Republicans and religious organizations fighting President Obama’s new birth-control-coverage rule have taken the battle to the courts.
Eight lawsuits have been filed in federal district courts across the country challenging the constitutionality of the rule requiring most* employers, even church-affiliated organizations for whom there are deeply held religious objections to covering birth control in workers’ health plans with no out-of-pocket charges. Churches are not included in this mandate.
The matter will ultimately be decided by the nation’s highest court. Sen. Roy Blunt (R-Mo.) pointed in the direction of the Supreme Court as he declared: “This issue is not over. . . . These faith-based institutions will not be willing to change their character. . . . And so this is a debate that might be settled at that building across the street.”
In the meantime, though, the plaintiffs will argue, among other claims, that the rule, which takes effect Aug. 1, interferes with their First Amendment right to free exercise of religion by effectively compelling them to provide a form of coverage that conflicts with their beliefs.To win that argument, they will need to clear a major legal hurdle: A landmark 1990 decision in a case called Employment Division v. Smith, in which the Supreme Court found that if a law is “neutral and generally applicable” — meaning that it is not specifically targeted against any religious group — individuals must comply with it even when doing so imposes a burden on their free exercise of religion.Writing for the majority in that case, Justice Antonin Scalia — a conservative justice known for his strong identification with the Catholic Church — found that to allow otherwise “would be courting anarchy” by making “the professed doctrines of religious belief superior to the law of the land and in effect to permit every citizen to become a law unto himself.”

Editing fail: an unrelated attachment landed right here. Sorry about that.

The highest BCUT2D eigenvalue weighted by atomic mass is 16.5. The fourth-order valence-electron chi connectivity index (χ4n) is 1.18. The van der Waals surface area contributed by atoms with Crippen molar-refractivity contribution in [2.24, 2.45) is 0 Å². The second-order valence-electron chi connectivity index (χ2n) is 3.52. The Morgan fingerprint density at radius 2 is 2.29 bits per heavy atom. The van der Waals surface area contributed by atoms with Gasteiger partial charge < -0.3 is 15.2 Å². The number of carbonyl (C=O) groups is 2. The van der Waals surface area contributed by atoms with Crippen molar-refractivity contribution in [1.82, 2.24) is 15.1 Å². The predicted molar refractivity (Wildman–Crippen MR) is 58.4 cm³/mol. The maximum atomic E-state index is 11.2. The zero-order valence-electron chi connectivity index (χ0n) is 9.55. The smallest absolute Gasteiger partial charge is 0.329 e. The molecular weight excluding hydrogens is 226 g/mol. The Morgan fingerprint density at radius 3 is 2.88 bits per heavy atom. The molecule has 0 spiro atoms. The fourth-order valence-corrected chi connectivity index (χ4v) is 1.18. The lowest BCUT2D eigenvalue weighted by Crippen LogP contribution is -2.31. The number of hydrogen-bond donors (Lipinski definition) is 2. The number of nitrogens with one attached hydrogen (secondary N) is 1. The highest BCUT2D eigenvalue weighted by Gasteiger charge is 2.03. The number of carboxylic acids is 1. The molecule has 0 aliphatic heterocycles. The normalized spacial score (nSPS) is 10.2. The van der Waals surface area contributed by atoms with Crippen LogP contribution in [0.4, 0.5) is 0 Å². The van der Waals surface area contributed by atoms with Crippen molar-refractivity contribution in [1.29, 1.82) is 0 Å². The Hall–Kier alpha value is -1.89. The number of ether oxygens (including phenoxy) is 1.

The plaintiffs in the suits now pending over the federal rule contend it is different because it offers exemptions to all sorts of other groups — including small employers and “grandfathered” health plans that were in existence before the health-care law was adopted. “This indicates that the law is not generally applicable,” said Hannah Smith, senior counsel at the Becket Fund for Religious Liberty, a public-interest law firm that is representing employers in four of the legal challenges.
In addition to their constitutional challenges, the plaintiffs will try to convince judges that the federal rule violates a 1993 law adopted by Congress in response to the Supreme Court’s Smith decision. The Religious Freedom Restoration Act signed into law by President Bill Clinton, essentially replaces the “neutral and generally applicable” standard set by Smith with one that is far more stringent. It states that even a generally applicable federal law cannot “substantially burden” a person’s exercise of religion unless the law furthers a “compelling government interest” and does so by the order viagra “least restrictive means.”